US Tech Lobby Group’s Prez Warns Telecom Bill May Dampen Competition And Innovation

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Mandatory licensing requirements for OTT communication apps and requirements related to data sharing with the government could dampen innovation: ITI Council

New Telecom Bill brings OTT communication apps such as WhatsApp, Signal, Telegram under the ambit of of telecom services

ITI counts tech giants such as Google, Twitter, Amazon and Meta as its members

A Washington-based lobby group has said that certain provisions in India’s draft Telecommunication Bill, 2022 have the potential of dampening competition and innovation in the OTT space.

Speaking to Moneycontrol, information technology industry (ITI) council president Jason Oxman specifically pointed out provisions regarding mandatory licensing requirements for over-the-top (OTT) communication apps and requirements related to data sharing with the government. 

“New broadband companies and OTT content providers will be subject to a host of regulations that really could dampen competition and innovation by imposing new licensing requirements that require data-sharing with the government”, said Oxman.

It is pertinent to note that ITI counts tech giants such as Google, Twitter, Amazon and Meta as its members.

He also called on the government to review the contentious portions of the draft law and to take a fresh look at the ‘definition of regulated telecom companies.’

In response to a question about the liability of social media platforms for online content, he said that the government should focus on targeting the instigator and not the platforms itself. 

Overhauling The Regulatory Landscape

The lobbying efforts come at a time when tech giants are locked in a tussle with the Indian government. The centre has been on a spree unveiling new set of laws and bills to regulate the burgeoning Indian digital space. 

Earlier last month, India unveiled its draft Telecommunication Bill that it aims to ratify in the next six to ten months. The new Bill aims to replace legacy laws such as the Indian Telegraph Act of 1885, the Indian Wireless Telegraphy Act of 1933 and the Telegraph Wires (Unlawful Possession) Act, 1950.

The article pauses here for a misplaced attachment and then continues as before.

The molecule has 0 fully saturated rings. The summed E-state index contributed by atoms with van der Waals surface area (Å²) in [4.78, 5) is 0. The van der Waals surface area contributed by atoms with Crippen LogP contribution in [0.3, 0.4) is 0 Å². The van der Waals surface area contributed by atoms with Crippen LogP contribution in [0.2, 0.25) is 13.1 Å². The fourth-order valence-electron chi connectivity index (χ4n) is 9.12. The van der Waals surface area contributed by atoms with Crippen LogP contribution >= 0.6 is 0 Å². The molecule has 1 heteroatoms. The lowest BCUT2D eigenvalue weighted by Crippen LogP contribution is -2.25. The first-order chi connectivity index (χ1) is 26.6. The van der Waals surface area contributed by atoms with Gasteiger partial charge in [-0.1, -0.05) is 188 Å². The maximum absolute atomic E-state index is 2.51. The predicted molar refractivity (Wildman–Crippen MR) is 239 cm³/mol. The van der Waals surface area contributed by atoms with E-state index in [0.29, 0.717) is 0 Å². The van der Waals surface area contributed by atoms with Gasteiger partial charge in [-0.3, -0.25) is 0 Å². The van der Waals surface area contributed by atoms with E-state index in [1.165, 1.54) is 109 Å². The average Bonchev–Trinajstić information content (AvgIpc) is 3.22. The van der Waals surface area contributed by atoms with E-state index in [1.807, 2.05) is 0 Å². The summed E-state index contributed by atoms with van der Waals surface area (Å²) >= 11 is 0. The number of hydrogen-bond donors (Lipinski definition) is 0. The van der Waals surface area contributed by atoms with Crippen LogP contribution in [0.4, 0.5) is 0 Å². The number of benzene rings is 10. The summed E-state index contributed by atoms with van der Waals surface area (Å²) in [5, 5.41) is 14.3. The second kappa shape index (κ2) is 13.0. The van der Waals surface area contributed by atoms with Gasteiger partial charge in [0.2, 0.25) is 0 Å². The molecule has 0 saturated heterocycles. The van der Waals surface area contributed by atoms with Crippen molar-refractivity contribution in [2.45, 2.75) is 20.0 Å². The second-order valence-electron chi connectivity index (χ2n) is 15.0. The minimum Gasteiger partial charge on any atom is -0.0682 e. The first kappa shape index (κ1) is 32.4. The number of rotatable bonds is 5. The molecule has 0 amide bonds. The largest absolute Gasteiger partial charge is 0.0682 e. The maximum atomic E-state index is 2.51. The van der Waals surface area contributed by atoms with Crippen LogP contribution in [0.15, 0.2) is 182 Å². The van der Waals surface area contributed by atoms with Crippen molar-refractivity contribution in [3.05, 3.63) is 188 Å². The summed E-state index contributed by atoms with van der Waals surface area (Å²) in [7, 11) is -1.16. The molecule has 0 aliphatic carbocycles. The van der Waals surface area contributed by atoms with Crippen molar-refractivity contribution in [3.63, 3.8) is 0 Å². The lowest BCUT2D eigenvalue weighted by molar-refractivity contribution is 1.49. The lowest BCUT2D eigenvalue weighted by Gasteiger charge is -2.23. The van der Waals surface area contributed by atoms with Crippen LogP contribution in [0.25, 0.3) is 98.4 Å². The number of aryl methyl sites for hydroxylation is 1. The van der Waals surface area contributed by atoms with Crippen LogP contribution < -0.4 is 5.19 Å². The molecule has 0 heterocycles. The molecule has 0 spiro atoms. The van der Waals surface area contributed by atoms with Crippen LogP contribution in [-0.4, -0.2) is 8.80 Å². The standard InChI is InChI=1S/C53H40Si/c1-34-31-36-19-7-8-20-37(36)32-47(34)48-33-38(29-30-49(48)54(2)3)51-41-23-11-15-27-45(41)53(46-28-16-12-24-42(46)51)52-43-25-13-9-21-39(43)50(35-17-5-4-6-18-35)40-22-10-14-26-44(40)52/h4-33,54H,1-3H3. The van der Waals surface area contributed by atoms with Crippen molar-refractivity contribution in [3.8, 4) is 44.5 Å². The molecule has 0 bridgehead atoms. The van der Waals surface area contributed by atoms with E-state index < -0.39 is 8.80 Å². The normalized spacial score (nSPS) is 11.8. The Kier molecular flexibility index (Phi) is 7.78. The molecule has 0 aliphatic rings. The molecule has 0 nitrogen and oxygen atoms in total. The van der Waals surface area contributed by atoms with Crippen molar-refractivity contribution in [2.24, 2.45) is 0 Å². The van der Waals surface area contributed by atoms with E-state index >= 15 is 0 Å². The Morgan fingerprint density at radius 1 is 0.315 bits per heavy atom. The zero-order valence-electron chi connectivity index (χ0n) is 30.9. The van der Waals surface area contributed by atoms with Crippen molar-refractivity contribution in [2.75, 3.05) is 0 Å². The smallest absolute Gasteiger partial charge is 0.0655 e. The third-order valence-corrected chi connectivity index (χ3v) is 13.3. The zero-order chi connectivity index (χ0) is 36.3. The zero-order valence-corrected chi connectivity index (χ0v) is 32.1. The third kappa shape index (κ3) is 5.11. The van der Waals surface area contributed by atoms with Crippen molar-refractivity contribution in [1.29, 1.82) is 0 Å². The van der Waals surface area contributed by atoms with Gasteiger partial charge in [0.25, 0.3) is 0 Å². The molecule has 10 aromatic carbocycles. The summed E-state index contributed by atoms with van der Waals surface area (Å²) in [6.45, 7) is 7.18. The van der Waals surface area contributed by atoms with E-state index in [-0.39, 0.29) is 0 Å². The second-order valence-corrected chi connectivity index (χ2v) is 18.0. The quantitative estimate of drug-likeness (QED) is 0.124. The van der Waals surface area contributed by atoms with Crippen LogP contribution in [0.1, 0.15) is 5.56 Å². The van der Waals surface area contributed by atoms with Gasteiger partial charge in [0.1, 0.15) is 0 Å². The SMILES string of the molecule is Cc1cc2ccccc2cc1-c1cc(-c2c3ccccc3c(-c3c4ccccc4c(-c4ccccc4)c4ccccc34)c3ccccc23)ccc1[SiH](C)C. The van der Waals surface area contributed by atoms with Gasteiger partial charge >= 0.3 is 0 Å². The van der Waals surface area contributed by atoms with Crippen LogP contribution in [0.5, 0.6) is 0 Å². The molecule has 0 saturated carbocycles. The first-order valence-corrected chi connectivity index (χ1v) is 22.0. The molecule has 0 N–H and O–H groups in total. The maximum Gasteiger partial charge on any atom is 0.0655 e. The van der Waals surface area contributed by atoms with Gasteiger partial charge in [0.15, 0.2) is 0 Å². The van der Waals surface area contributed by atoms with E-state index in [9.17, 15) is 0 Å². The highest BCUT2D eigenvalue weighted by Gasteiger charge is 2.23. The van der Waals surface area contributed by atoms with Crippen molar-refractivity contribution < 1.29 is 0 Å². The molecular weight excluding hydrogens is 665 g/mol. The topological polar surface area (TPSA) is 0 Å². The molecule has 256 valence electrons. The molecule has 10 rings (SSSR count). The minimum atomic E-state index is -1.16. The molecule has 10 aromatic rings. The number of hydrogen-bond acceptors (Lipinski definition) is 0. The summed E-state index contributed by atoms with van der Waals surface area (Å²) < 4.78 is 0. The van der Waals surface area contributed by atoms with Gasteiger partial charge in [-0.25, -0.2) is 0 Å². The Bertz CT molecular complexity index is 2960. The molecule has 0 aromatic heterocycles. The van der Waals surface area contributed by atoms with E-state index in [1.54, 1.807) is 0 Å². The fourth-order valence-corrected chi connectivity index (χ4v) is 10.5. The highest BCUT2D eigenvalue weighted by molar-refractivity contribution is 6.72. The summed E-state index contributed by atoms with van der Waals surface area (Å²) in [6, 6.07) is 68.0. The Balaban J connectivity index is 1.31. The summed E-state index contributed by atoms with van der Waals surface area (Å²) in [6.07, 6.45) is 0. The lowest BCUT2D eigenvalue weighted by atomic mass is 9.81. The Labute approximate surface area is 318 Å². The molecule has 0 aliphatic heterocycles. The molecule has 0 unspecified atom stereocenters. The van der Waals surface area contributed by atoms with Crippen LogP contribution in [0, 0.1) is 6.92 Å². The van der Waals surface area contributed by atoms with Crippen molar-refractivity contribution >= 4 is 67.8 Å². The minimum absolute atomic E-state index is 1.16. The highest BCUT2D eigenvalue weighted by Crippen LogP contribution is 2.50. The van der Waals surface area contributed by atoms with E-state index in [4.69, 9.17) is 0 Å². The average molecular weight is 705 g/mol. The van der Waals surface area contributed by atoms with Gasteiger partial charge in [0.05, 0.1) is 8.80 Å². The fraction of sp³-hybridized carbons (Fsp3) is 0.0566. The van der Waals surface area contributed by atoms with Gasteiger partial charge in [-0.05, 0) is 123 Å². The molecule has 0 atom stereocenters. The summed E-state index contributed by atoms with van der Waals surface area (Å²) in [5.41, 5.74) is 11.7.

This has ignited debate on topics such as mandatory know your customer (KYC) for OTT apps to purportedly curb instances of cyber fraud. Add to that, certain provisions in the Bill also bring OTT messaging apps such as WhatsApp, Telegram and Signal under the ambit of telecom services. 

While these platforms tout their end-to-end encryption as their defining feature, the draft law gives teeth to the union government to intercept any messages sent through these messaging apps in matters related to national security.

The move is part of the larger Digital India Act framework that would aim to address issues ranging related to data protection and data governance. 

On a previous occasion, the government withdrew the three-year old data protection bill after it failed to arrive at a consensus on the draft law and overreaching criticism from the industry. The group has been lobbying the government to not henceforth skip the same mandatory data localisation norms that were proposed under the now defunct bill. 

According to Statista, India is the largest market for WhatsApp and was home to more than 487 Mn users in 2021. As a result, India is a huge market for these platforms and a dent here could send their future prospects on a downward spiral.



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